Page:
The magnitude of the TSE is qualitatively indicated by the vertical inclination of an isotherm. In the absence of TSE, isotherms for the modeled domain (Figure 1) would be horizontal. That is, a probe located at the center of the pipe will detect the same temperature as a point outside of the pipe at the same elevation. Conversely, a strong TSE would result in closer to vertical isotherms with a perfect insulator showing vertical isotherms. A small diameter 1 inch PVC pipe can already have a TSE (Figure 3a) with inclined isotherms. The TSE is driven by not only the pipe material but also by the water filling it as isotherms are not horizontal in both the pipe and water for a PVC pipe. Highly thermally conductive steel expectedly results in little to no TSE as any deviations from horizontal by the isotherms in steel are imperceptible (compare PVC to steel in Figure 3). However, since water in larger diameter pipes leads to substantial driver of a TSE (Figures 3b and 3c), larger diameter steel pipes are also subjected to a TSE but mainly due to the water in the pipe.
 Increasing the diameter of the pipe or the thickness of its wall increases the response time of the system. However, the perturbation rate is also important. The TSE is further investigated by changing the time scale of “contact time” with the perturbation by increasing the downward groundwater flux. As the advection of heat increases with groundwater flux, the rate of change of the temperature perturbation increases. Modeled temperature time series at three depths, 10 cm, 30 cm and 50 cm below the SWI, are analyzed by comparing them with theoretical temperatures. 1 inch diameter PVC pipes, regardless of wall thickness, i.e., schedule 40 (Figure 4) vis-à-vis schedule 80 (Figure 5), result in little TSE. As the PVC pipe diameter becomes larger from 1 inch to 2 inch to 3 inch, the TSE increases, with the temperature signal becoming progressively lagged (Figures 4 and 5). For 2 inch and 3 inch pipes, the additional lag can be on the order of a few hours. This additional lag approaches 2 h for a 3 inch diameter pipe. The difference in PVC wall thickness between schedule 40 and schedule 80 does not induce any additional obvious TSE. The TSE is systematic, with the delay in the temperature signal arrival of similar magnitude across depth. For the studied cases, the TSE does not show strong effects on temperature damping across different pipe diameters and groundwater fluxes.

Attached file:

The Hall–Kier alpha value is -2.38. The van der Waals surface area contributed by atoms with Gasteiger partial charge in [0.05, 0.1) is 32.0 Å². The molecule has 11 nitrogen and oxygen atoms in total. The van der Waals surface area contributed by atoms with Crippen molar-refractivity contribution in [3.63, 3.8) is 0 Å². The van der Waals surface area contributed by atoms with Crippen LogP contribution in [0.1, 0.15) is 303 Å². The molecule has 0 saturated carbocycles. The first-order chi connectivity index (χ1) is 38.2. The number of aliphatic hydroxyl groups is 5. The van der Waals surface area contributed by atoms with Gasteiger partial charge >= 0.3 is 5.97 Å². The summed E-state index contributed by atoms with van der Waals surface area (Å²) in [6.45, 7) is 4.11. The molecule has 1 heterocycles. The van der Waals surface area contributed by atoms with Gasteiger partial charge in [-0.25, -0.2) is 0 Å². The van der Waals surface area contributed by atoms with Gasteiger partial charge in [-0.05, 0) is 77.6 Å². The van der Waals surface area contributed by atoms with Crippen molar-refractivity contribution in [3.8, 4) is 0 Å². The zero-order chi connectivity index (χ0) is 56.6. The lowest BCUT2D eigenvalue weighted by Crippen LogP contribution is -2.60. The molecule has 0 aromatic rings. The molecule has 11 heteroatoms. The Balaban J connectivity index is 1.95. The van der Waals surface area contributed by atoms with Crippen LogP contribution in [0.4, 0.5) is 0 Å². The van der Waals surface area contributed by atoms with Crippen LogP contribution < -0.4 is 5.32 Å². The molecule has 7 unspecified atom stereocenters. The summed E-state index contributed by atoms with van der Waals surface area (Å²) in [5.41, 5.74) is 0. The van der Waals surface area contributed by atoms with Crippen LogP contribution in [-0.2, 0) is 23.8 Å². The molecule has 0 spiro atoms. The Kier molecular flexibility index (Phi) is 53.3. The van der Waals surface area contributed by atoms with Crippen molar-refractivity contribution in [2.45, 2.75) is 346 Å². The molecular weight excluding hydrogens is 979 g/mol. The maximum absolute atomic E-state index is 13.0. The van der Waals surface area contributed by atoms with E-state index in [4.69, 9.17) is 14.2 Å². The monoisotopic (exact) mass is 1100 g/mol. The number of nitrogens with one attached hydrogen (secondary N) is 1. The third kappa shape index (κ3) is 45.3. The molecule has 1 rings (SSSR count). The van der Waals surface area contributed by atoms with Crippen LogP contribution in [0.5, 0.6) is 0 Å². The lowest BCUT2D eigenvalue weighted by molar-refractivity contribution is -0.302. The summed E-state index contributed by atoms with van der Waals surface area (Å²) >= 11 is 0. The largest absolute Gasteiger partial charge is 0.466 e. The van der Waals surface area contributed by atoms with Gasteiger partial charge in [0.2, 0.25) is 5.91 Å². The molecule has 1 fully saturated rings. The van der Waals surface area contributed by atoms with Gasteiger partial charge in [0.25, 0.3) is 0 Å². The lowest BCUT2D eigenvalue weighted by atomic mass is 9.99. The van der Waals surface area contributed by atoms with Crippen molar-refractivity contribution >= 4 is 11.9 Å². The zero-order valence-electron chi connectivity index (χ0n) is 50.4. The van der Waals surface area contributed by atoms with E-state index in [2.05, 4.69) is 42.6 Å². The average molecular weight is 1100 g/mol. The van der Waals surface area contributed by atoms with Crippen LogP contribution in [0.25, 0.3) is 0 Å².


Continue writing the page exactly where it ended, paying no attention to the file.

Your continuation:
Steel pipes exhibit much less TSE. A 2 inch diameter schedule 80 steel pipe exhibits an additional lag on the order of 10 min (Figure 6) whereas this is on the order of an hour for the PVC pipe of similar construction (Figure 5). A 3 inch diameter schedule 80 steel pipe leads to additional lag on the order of 40 min (Figure 6) compared to 1.5–2 h for a similar PVC pipe (Figure 5). A 3 inch steel pipe has slightly less TSE than a 2 inch PVC pipe.
 Usually the ultimate goal of monitoring streambed temperatures is to calculate groundwater fluxes. The consequences of a TSE, if any, are analyzed by using the modeled TSE-impacted temperatures to calculate fluxes using the Hatch et al.  approach. Based on our experience and based on recommendations in the original reference, the amplitude ratio (Ar) method is more robust. Therefore, we do not use the phase ratio for analyzing the modeled temperatures. Since it is more typical to use the stream temperature, taken from an in-stream probe, as the temperature for the SWI (z = 0), the temperature for z = 0 is therefore theoretically calculated using (1) implying that the in-stream probe is not subjected to any TSE and it is directly in the stream and not inside a pipe. Two pairs of temperature locations are used: 0 and 10 cm, and 10 and 20 cm.
 The estimated fluxes and their corresponding percent errors relative to the actual flux are compared in Table 3. The error is calculated as